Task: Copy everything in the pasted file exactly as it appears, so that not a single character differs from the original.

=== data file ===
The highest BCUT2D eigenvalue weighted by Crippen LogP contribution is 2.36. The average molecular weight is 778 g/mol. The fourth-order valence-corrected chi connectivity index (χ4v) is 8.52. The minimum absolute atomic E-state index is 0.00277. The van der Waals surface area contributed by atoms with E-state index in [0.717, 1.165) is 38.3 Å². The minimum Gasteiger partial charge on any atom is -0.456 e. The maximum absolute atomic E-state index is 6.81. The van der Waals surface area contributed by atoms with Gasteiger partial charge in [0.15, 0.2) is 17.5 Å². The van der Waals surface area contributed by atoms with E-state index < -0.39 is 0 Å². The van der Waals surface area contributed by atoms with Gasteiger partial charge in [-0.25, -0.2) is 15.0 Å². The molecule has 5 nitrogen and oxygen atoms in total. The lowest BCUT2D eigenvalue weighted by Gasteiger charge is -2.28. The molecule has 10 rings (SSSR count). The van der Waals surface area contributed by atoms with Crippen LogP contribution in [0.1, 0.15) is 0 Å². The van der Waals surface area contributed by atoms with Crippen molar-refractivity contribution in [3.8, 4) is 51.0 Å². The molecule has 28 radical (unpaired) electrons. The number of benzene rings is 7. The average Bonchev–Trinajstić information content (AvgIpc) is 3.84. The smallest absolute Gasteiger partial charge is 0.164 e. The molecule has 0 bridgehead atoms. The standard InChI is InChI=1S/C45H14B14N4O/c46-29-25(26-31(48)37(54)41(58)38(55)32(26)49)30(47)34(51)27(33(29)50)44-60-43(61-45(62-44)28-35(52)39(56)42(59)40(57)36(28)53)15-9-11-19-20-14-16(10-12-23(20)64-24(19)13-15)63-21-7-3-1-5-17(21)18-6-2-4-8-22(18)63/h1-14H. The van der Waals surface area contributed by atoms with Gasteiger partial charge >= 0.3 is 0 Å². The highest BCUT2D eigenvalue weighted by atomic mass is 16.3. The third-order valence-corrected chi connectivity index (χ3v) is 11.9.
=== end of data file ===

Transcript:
The highest BCUT2D eigenvalue weighted by Crippen LogP contribution is 2.36. The average molecular weight is 778 g/mol. The fourth-order valence-corrected chi connectivity index (χ4v) is 8.52. The minimum absolute atomic E-state index is 0.00277. The van der Waals surface area contributed by atoms with E-state index in [0.717, 1.165) is 38.3 Å². The minimum Gasteiger partial charge on any atom is -0.456 e. The maximum absolute atomic E-state index is 6.81. The van der Waals surface area contributed by atoms with Gasteiger partial charge in [0.15, 0.2) is 17.5 Å². The van der Waals surface area contributed by atoms with E-state index < -0.39 is 0 Å². The van der Waals surface area contributed by atoms with Gasteiger partial charge in [-0.25, -0.2) is 15.0 Å². The molecule has 5 nitrogen and oxygen atoms in total. The lowest BCUT2D eigenvalue weighted by Gasteiger charge is -2.28. The molecule has 10 rings (SSSR count). The van der Waals surface area contributed by atoms with Crippen LogP contribution in [0.1, 0.15) is 0 Å². The van der Waals surface area contributed by atoms with Crippen molar-refractivity contribution in [3.8, 4) is 51.0 Å². The molecule has 28 radical (unpaired) electrons. The number of benzene rings is 7. The average Bonchev–Trinajstić information content (AvgIpc) is 3.84. The smallest absolute Gasteiger partial charge is 0.164 e. The molecule has 0 bridgehead atoms. The standard InChI is InChI=1S/C45H14B14N4O/c46-29-25(26-31(48)37(54)41(58)38(55)32(26)49)30(47)34(51)27(33(29)50)44-60-43(61-45(62-44)28-35(52)39(56)42(59)40(57)36(28)53)15-9-11-19-20-14-16(10-12-23(20)64-24(19)13-15)63-21-7-3-1-5-17(21)18-6-2-4-8-22(18)63/h1-14H. The van der Waals surface area contributed by atoms with Gasteiger partial charge >= 0.3 is 0 Å². The highest BCUT2D eigenvalue weighted by atomic mass is 16.3. The third-order valence-corrected chi connectivity index (χ3v) is 11.9.